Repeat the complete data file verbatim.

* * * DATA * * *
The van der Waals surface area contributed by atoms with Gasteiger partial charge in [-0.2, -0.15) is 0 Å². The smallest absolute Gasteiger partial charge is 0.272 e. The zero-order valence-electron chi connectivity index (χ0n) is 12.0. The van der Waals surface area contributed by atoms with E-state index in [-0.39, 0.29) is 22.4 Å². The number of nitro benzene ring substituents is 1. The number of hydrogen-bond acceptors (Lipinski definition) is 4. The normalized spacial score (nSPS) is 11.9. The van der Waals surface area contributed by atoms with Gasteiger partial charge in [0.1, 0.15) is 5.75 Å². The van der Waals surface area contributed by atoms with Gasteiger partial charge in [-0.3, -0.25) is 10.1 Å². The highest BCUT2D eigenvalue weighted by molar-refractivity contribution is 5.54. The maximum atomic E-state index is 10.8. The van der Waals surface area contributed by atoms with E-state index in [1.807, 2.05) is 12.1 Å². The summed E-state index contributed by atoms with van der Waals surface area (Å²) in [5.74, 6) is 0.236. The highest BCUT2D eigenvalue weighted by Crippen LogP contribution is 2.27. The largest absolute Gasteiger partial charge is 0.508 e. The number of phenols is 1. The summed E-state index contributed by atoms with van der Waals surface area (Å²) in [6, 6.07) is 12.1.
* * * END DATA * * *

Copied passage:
The van der Waals surface area contributed by atoms with Gasteiger partial charge in [-0.2, -0.15) is 0 Å². The smallest absolute Gasteiger partial charge is 0.272 e. The zero-order valence-electron chi connectivity index (χ0n) is 12.0. The van der Waals surface area contributed by atoms with E-state index in [-0.39, 0.29) is 22.4 Å². The number of nitro benzene ring substituents is 1. The number of hydrogen-bond acceptors (Lipinski definition) is 4. The normalized spacial score (nSPS) is 11.9. The van der Waals surface area contributed by atoms with Gasteiger partial charge in [0.1, 0.15) is 5.75 Å². The van der Waals surface area contributed by atoms with Gasteiger partial charge in [-0.3, -0.25) is 10.1 Å². The highest BCUT2D eigenvalue weighted by molar-refractivity contribution is 5.54. The maximum atomic E-state index is 10.8. The van der Waals surface area contributed by atoms with E-state index in [1.807, 2.05) is 12.1 Å². The summed E-state index contributed by atoms with van der Waals surface area (Å²) in [5.74, 6) is 0.236. The highest BCUT2D eigenvalue weighted by Crippen LogP contribution is 2.27. The largest absolute Gasteiger partial charge is 0.508 e. The number of phenols is 1. The summed E-state index contributed by atoms with van der Waals surface area (Å²) in [6, 6.07) is 12.1.